For our last Nexus Intelligence Insight of 2019, we'll cover a component vulnerability discovered in a not-so-happy accident that appears far more dangerous than the researcher had previously hypothesized.The back story starts with Carnegie Mellon University SEI researcher Will Dormann who was researching brute force password discovery and how the Bouncy Castle BKS version 1 file is vulnerable to a brute force breach using associated metadata with a file format kept largely unprotected by default. The empirical results of his experiment are both expected and unexpected and will hopefully help developers and security professionals alike, stay ahead of the threat this component potentially poses. We'll dig into the attack mechanics, the unintended find and what developers can do to remediate.
Name of Vulnerability/Sonatype ID: CVE-2018-5382
Type of Vulnerability: Information Exposure
CVSS 3.0 Metrics: CVSS:3.0/AV:N/AC:L/PR:N/UI:N/S:U/C:H/I:H/A:H
org.bouncycastle : bcprov-jdk14 : ( , 1.47)
org.bouncycastle : bcprov-jdk15on : ( , 1.47)
org.bouncycastle : bcprov-jdk16 : ( , )
The `bouncycastle` package is vulnerable to Information Exposure due to inadequate encryption strength. The `engineLoad()` function in the `JDKKeyStore.class` file uses BKS version 1 (which utilizes a 16-bit HMAC hash) which is not safe. This flaw allows an attacker to brute-force and derive sensitive values which can be used to compromise security or perform timing attacks.
Timing and side-channel attacks work by an attacker being able to deduce a secret by brute-forcing multiple values observing the time it takes for the processor to validate an incorrect answer from a correct one and return a response. This can, over time, deduce the secret or enough data for the attacker to be able to deduce the secret value.
In this particular case, the inadequate encryption length uses a 16-bit HMAC (hash) which, given the processing technology and hardware resources today, would be relatively trivial to brute-force for an attacker.
Let’s dig into the real life mechanics of this attack from CMU SEI researcher's experiment:
As stated above, Carnegie Mellon University SEI researcher Will Dormann demonstrates how the Bouncy Castle BKS version 1 file is special in that the associated metadata with a file of this format is kept largely unprotected by default and any use of keystore-level password and key is intended merely for verifying integrity and NOT to encrypt any metadata information itself.
A trivial Python script written by Dormann revealed a password but took a very long time to run as it utilized brute-forcing. The script keeps reading arbitrary passwords from a pre-fed password list (text file) and trying them one-by-one to guess the password.
The findings were surprising however when the same script ran concurrently on multiple resources using the “ProcessPoolExecutor” class as a means to optimize brute-forcing. This happened by accident as the researcher forgot to terminate the script once it had found a successful password guess. The result? Multiple, different passwords were revealed for the same file as the script kept on running!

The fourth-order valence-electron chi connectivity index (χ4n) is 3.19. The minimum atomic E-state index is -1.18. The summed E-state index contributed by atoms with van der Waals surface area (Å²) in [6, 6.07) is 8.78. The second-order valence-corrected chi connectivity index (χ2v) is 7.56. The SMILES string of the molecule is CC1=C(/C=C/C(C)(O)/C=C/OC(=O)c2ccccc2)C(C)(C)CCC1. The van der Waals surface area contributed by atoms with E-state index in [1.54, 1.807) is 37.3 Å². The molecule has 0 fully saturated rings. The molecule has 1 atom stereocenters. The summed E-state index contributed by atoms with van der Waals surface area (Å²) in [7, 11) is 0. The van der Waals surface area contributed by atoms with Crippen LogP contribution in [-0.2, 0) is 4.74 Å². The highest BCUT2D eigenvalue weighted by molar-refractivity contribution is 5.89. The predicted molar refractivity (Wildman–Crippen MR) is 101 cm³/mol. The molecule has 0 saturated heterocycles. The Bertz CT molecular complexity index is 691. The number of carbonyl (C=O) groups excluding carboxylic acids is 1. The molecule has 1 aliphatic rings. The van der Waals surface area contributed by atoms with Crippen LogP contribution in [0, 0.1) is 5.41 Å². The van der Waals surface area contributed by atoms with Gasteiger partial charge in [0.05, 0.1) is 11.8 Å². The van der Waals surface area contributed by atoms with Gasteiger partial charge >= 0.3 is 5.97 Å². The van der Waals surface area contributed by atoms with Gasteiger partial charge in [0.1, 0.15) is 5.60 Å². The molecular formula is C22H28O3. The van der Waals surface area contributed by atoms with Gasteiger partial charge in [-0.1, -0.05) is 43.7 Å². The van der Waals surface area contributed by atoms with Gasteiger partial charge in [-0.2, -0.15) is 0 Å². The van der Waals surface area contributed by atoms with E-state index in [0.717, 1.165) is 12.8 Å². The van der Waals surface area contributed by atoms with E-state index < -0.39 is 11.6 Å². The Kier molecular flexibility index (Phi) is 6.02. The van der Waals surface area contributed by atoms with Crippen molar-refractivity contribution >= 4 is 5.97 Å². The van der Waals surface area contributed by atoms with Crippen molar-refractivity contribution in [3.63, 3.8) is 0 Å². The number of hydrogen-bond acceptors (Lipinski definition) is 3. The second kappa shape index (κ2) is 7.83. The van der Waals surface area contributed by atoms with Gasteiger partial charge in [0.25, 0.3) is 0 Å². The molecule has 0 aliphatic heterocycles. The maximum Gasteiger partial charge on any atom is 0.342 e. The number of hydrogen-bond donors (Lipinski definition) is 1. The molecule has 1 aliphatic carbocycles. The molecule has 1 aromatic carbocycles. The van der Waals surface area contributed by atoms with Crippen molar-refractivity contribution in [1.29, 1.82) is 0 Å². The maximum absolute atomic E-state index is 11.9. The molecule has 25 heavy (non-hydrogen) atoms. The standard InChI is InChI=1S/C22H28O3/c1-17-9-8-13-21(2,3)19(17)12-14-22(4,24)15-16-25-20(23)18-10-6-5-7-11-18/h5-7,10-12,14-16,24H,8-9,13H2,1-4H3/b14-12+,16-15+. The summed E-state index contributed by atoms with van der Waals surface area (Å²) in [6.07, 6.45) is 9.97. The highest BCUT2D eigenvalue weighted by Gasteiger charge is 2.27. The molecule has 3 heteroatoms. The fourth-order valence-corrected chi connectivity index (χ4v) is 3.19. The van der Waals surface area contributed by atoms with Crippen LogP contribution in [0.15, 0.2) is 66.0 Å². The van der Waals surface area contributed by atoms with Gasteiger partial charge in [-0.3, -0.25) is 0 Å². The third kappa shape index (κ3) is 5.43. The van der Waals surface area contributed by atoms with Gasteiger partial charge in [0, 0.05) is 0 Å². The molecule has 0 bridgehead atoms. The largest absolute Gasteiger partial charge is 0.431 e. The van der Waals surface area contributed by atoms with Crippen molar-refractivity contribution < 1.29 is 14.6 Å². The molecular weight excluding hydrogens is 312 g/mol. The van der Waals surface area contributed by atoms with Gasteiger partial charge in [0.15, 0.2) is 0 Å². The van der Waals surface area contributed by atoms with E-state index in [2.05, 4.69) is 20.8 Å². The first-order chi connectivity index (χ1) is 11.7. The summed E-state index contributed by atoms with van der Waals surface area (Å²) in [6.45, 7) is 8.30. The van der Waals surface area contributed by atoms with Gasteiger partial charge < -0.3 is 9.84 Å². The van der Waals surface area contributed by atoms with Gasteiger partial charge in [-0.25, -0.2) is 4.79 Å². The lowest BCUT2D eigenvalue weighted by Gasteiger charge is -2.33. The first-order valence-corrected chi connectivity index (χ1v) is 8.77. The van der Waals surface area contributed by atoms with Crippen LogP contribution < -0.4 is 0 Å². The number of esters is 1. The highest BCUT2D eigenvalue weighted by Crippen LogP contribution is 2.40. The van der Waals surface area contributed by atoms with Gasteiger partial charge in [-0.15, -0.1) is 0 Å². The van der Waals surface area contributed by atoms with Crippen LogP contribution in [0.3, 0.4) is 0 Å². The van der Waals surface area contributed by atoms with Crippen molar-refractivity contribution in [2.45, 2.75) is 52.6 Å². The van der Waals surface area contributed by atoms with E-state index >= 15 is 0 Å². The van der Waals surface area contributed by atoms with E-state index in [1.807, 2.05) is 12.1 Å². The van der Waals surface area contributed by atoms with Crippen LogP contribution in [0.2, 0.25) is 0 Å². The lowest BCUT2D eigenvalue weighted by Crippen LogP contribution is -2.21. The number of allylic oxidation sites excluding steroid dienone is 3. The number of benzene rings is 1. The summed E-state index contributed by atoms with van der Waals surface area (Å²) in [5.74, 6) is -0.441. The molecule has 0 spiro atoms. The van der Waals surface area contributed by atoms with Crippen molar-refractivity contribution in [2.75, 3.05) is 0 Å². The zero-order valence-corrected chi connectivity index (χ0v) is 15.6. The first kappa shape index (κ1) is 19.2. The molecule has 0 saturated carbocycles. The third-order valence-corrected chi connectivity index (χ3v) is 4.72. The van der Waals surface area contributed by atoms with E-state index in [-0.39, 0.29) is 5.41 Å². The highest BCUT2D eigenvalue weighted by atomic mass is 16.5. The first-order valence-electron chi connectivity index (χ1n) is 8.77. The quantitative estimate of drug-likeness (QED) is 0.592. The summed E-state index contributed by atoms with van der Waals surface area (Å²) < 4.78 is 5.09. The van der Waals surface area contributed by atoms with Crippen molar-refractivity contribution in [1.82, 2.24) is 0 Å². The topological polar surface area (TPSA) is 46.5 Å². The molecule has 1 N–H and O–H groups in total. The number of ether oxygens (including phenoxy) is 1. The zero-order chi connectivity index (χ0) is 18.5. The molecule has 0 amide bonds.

How could this be possible? Multiple passwords for the same file?
This led the researcher to suspect if there was a strong possibility of hash collisions going on.
In most mainstream hashing algorithms being used today, such as SHA-256, or even those considered cryptographically weak like MD5, the chance of a hash collision i.e. that two different strings (of passwords) yielding the exact same or similar hash values is infinitesimally small for most cases. Although HMAC algorithms like SHA-1 have been proven to be susceptible to collisions, such a collision requires a very high processing power in practice, that is, "the equivalent processing power as 6,500 years of single-CPU computations and 110 years of single-GPU computations.”
Given the computation resources available today and in the last decade, 16-bit is by no means an adequate length when it comes to assuring password security. In 1996 alone, MD5 with its 128-bit key length was shown to be insecure and prone to collisions. This is why an HMAC securing passwords with a key length even 8 times smaller than that of MD5 would be catastrophic!
In the case of hashlib.sha1, the digest_size is 20 bytes (160 bits). But where it gets interesting is the derivation of hmac_key. The size of hmac_key is determined by hmac_key_size//8 (integer division, dropping any remainder). In this case, it's 20//8, which is 2 bytes (16 bits). Why is there integer division by 8 at all? It's not clear, but perhaps the developer confused where bits are used and bytes are used in the code.
For users of `org.bouncycastle:bcprov-jdk14` and `org.bouncycastle:bcprov-jdk15on` components, upgrading to version 1.47 is the recommended solution. However, a fixed version for `org.bouncycastle:bcprov-jdk16` component does not exist in Maven Central as of writing this piece.
In the fixed versions of Bouncycastle - i.e. 1.47 or newer, the BKS keystore format was updated to version 2, which uses a more rigorous HMAC of length 160-bit. This effectively resolves CVE-2018-5382.
DevOps-native organizations with the ability to continuously deploy software releases have an automation advantage that allows them to stay one step ahead of the hackers. Customers of Sonatype Nexus were notified of CVE-2018-5382 within hours of the discovery. Their development teams automatically received instructions on how to remediate the risk.
If you're not a Sonatype customer and want to find out if your code is vulnerable, you can use Sonatype's free Nexus Vulnerability Scanner to quickly find out.
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